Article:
Oxford University has come in for fierce criticism after it was revealed that almost one in three colleges accepted no black British A-level students in 2015.
The prestigious university released data on its 2015 admission figures this week, the first time it has done so since 2010. This shows that 10 out of 32 Oxford colleges failed to admit a black British pupil on the basis of their A-levels in 2015, with one – Oriel College – only offering one place to a black British student in six years.
Cambridge University has released similar data, showing that six of its colleges did not admit a single black British A-level student in 2015.
Just 1.5% of all offers made by the two universities to A-level students in the UK in 2015 went to black British people.
Neither Oxford nor Cambridge releases their ethnicity data as a matter of course. The Guardian reports that the Labour MP David Lammy filed a freedom of information request for the information in 2016.
But while Cambridge released the data immediately, Oxford dragged its heels, only providing the statistics once the newspaper informed them it was preparing a story on the subject.
Lammy said that the data was evidence that the universities were taking part in “social apartheid”, condemning Oxbridge’s student intake as “utterly unrepresentative of life in modern Britain”.
In a thread on Twitter, Lammy also noted that there is a serious north-south regional divide in Oxbridge admissions.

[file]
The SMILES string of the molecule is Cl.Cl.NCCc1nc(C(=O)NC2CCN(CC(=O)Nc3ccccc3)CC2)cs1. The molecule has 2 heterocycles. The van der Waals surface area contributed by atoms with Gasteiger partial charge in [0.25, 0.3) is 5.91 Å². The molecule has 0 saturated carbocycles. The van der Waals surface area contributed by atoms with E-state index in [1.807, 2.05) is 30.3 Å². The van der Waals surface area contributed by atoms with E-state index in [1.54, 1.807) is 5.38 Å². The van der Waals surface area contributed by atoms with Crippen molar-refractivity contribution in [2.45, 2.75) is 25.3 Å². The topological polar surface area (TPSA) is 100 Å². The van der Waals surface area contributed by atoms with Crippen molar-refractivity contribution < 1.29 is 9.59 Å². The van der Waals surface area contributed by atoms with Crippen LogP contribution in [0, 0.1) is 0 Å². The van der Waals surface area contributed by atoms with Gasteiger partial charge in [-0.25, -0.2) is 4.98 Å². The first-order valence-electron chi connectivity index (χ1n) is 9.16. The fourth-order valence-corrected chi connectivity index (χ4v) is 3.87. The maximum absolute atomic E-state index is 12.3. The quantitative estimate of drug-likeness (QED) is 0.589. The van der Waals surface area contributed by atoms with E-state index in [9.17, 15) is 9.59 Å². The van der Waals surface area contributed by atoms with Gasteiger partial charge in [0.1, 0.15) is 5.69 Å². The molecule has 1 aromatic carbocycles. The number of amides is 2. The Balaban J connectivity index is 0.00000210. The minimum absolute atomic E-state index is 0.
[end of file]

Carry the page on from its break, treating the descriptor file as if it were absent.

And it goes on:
“Cambridge makes more offers to applicants from each of Oxfordshire, Surrey and Kent than whole of Manchester, Leeds and Liverpool combined,” he said, adding: “Applicants from just a few Home Counties in the South get more Oxbridge offers than the WHOLE of the North of England.”
“Do more to contact hard to reach, talented, disadvantaged kids,” he said. “Write a letter to every straight-A GCSE/AS/A-level student… Urge them to apply. Invite them to open days. Tell them about the bursaries and grants.”
Lammy also recommended centralising admissions so that individual colleges were not responsible for deciding which students gained entrance, and said Oxbridge should pay more attention to where students had come from when choosing which candidates to accept.
“It is clear that AAA at a state school in an area that doesn’t perform well [in terms of educational achievement] is much better than AAA at Eton,” he said.
A spokesperson for Oxford said that 15.9% of the university’s 2016 undergraduate intake were students from black and minority ethnic backgrounds. However, those figures include British Asian students and international students from black and Asian backgrounds, and do not specifically refer to black British students.
However, the spokesperson acknowledged that addressing Oxbridge’s racial and class issues would be “a long journey that requires huge, joined-up effort across society – including from leading universities like Oxford – to address serious inequalities.”
The Oxford Black Alumni network also responded to the revelations on Twitter.
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